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Course profile: Botany

During three years of their graduation, students are exposed to almost a complete spectrum of plant life. Dr Mohammad A Parvaiz introduces us to this course.
None | By Dr Mohammad A Parvaiz
UPDATED ON JUN 09, 2008 12:47 AM IST

Botany is the pick of the choice for all those who really love nature, particularly greenery around them. Students with such a bent of mind feel more comfortable and enjoy whatever they learn about the plant world.

With growing awareness about the environment, forestation and climate, students even at school level are more interested to learn about the green friends around them. During three years of their graduation, students are exposed to almost a complete spectrum of plant life. They learn about the external features or the morphology of the plant, their classification, their internal structure and the whole array of functions — bio-chemical as well as bio-physical, their genetic makeup, relationships within the group and with other groups, their origin and evolution, their relationships with human beings and other inhabitants of this planet, their role in nature, their ecological significance as an agent of change and, last but not the least, their economic importance which ranges right from the harvester of solar energy to provider of food, fodder, forest, shelter, medicine and what not.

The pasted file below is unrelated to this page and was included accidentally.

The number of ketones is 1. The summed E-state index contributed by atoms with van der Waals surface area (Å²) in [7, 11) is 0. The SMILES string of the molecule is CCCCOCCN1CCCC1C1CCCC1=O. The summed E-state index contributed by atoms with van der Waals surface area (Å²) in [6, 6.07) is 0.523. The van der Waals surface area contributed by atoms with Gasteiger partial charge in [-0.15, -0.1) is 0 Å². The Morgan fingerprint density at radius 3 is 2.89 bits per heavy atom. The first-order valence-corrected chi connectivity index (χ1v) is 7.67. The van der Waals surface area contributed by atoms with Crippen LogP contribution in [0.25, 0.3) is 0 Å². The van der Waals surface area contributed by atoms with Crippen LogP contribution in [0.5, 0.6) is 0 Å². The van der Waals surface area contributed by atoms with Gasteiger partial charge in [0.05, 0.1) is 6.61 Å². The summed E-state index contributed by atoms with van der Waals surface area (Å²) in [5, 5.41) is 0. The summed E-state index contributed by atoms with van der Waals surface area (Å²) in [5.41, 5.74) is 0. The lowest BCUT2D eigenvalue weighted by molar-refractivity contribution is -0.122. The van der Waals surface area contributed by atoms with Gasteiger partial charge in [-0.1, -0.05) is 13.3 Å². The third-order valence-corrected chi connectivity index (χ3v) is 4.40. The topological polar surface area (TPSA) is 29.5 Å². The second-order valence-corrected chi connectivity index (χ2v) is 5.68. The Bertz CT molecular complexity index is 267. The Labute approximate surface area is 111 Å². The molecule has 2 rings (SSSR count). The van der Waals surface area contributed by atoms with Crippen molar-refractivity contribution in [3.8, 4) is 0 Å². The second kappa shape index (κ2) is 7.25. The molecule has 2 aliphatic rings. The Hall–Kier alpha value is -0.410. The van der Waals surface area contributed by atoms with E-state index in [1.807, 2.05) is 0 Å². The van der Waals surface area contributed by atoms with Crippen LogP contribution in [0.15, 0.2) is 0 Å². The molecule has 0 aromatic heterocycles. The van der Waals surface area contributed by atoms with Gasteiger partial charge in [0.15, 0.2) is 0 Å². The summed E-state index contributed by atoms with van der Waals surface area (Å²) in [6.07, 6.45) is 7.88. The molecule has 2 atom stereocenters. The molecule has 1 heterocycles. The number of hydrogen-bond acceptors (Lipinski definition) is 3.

It is interesting to note that in this era of energy crises, these humble plants are the ultimate source of energy, be it petroleum products or coal or their derivatives including gas, everything owes its origin to plants.

Who can study?

All those students who pass-out their 10 plus 2 with biology as one of the subject can opt for botany as a career. Once they complete their graduation they have a whole range of careers available to them.

Career options

They can do post-graduation, either in botany as a pure science or in synergistic department like environmental botany or biology, toxicology, life science, molecular biology, physiology and biochemistry, genetics, bio-technology and even in related fields of agricultural science.

Those not interested in pursuing an academic career may opt for different competitive exams, particularly Indian Forest Services, which is conducted by UPSC and is a Class I service. As graduates they are eligible for all other competitive exams conducted by UPSC as well as other agencies at the state level.

Those opting for a Master’s degree can move either to research and/or teaching as well as to industry, particularly those related with food and nutrition, forensics, dyes and drugs and other chemical products and their processing. The newly established fields of biotechnology and molecular biology also offer interesting options and careers for these students. The emerging fields of DNA computing bio-fuels as well as nano-technology are among the newer options available.

Dr Mohammad A Parvaiz, Principal, Zakir Husain College

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